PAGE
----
Immediate Health Effects on All Smokers, Including During Pregnancy (selected)
|Depletion of Antioxidant||✔|
|Compromised Immune Status||✔|
|Altered Lipid Metabolism||✔|
|Lower Self-Rated Health Status||✔|
Likelihood of Becoming Pregnant
|Reduced Fertility (maternal and paternal)||✔|
|Complications of Pregnancy (ectopic pregnancy, premature rupture of the membranes, placenta previa, and placental abruption)||✔|
|Shortened Pregnancy (pre-term delivery and shortened gestation)||✔|
Outcomes of Childbirth and Survival
|Impaired Fetal Growth (fetal growth restriction or low birth weight)||✔||✔|
|Congenital Malformations (orofacial clefts)||✔|
|Impaired Organ Function (reduced lung function)||✔||✔|
|Death (stillbirth, infant mortality, sudden infant death syndrome)||✔||✔|
United States occur among mothers under 25 years of age. In the United States in 2012, 31 percent of all births were to mothers less than 25 years old (1,225,871/3,952,841); of these, 90,095 were to mothers less than 18 years old, 85,310 were to mothers who were 18 years old, and 1,050,466 were to mothers who were 19–24 years old (Martin et al., 2013).
Decreased Likelihood of Conception
Cigarette smoking is associated with a decreased likelihood of pregnancy because of smoking’s adverse effects on the female and the male reproductive systems. Cigarette smoking is causally associated with reduced fertility in women (HHS, 2004). Further, the 2014 Surgeon General’s report pointed to a diverse body of research evidence supported by a strong biologic rationale to conclude that cigarette smoking is a cause of erectile dysfunction in men.
Maternal smoking during pregnancy reduces the likelihood of a full-term gestational period with optimal fetal growth. Cigarette smoking by pregnant women adversely affects pregnancy by making it more likely they will experience ectopic pregnancies, complications of pregnancy such as premature rupture of the membranes, placenta previa, and placental abruption. Furthermore, cigarette smoking in expectant mothers causes preterm delivery and shortened gestation (HHS, 2004).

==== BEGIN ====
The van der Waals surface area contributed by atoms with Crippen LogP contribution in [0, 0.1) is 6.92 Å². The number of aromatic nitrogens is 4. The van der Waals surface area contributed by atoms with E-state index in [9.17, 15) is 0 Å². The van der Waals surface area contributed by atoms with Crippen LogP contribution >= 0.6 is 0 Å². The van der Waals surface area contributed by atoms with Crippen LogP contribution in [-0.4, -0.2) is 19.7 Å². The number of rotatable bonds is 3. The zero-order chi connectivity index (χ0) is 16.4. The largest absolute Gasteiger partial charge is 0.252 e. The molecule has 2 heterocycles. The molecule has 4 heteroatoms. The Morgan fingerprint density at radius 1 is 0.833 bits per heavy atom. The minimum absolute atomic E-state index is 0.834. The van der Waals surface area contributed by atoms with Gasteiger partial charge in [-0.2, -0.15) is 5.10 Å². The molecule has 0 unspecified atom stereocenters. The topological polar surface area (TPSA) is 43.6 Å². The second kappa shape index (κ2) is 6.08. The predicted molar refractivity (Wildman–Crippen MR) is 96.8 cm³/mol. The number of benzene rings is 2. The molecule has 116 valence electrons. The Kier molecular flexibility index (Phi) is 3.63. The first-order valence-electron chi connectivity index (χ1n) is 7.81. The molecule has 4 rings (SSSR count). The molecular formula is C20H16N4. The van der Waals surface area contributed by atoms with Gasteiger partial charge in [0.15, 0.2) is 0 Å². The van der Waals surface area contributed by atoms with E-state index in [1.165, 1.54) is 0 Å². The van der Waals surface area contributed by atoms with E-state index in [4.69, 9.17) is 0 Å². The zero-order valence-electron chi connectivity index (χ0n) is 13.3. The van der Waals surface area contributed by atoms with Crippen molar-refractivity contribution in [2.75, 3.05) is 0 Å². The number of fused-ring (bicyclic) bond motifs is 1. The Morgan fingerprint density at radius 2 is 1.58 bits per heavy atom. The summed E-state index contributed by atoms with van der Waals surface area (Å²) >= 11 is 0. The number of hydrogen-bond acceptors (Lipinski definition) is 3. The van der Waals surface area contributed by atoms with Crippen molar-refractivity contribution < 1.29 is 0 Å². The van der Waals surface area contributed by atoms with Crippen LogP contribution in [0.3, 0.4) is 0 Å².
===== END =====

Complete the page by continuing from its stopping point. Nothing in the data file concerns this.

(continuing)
Outcomes: Childbirth, Infancy, and Survival
Maternal cigarette smoking during pregnancy directly harms the fetus and, later, the infant in several ways (HHS, 2004). Cigarette smoking is causally associated with stunted fetal growth and is an important cause of shortened gestation. In combination, stunted fetal growth and premature delivery are major determinants of low birth weight. Cigarette smoking causes congenital malformations, specifically orofacial clefts. Cigarette smoking is also associated with impaired organ function, specifically reduced lung function (HHS, 2014).
Based on these many severe effects, it is logical to infer that cigarette smoking negatively affects the viability of the fetus and child. Specifically, smoking is causally associated with fetal deaths, or stillbirths; furthermore, among live births smoking is an established cause of overall infant mortality. That is, compared with infants of mothers who do not smoke, infants with mothers who smoke during or after pregnancy experience higher rates of death before reaching 1 year of age. One specific cause of increased mor-
tality of infants whose mothers smoke is sudden infant death syndrome, which is more likely to strike those infants than infants whose mothers do not smoke (HHS, 2004).
After birth, children who are exposed to secondhand smoke (SHS) via parental smoking suffer numerous adverse health effects as a consequence. In infants, symptoms associated with SHS exposure include increased lower respiratory illnesses, otitis media, middle ear effusion, reduced lung function, and the respiratory symptoms of coughing, phlegm, wheezing, and dyspnea (HHS, 2006). In addition to the increased risk of symptoms, infants of smoking mothers are more likely to experience subclinical immediate adverse health effects of cigarette smoke exposure as well. For example, evidence indicates that infant exposure to parental smoking is associated with physiologic markers of diminished health status, such as increased oxidative damage to DNA and lipids. As noted above, 8-OH-dG can be used as a measure of oxidative damage to DNA, and neonatal levels of urinary 8-OH-dG have been found to be significantly associated with exposure to the toxicants from tobacco smoke due to the mother’s smoking (Hong et al., 2001). Newborns with mothers who smoked had concentrations of 8-OH-dG that were 333 percent higher than newborns whose mothers did not smoke (Hong et al., 2001).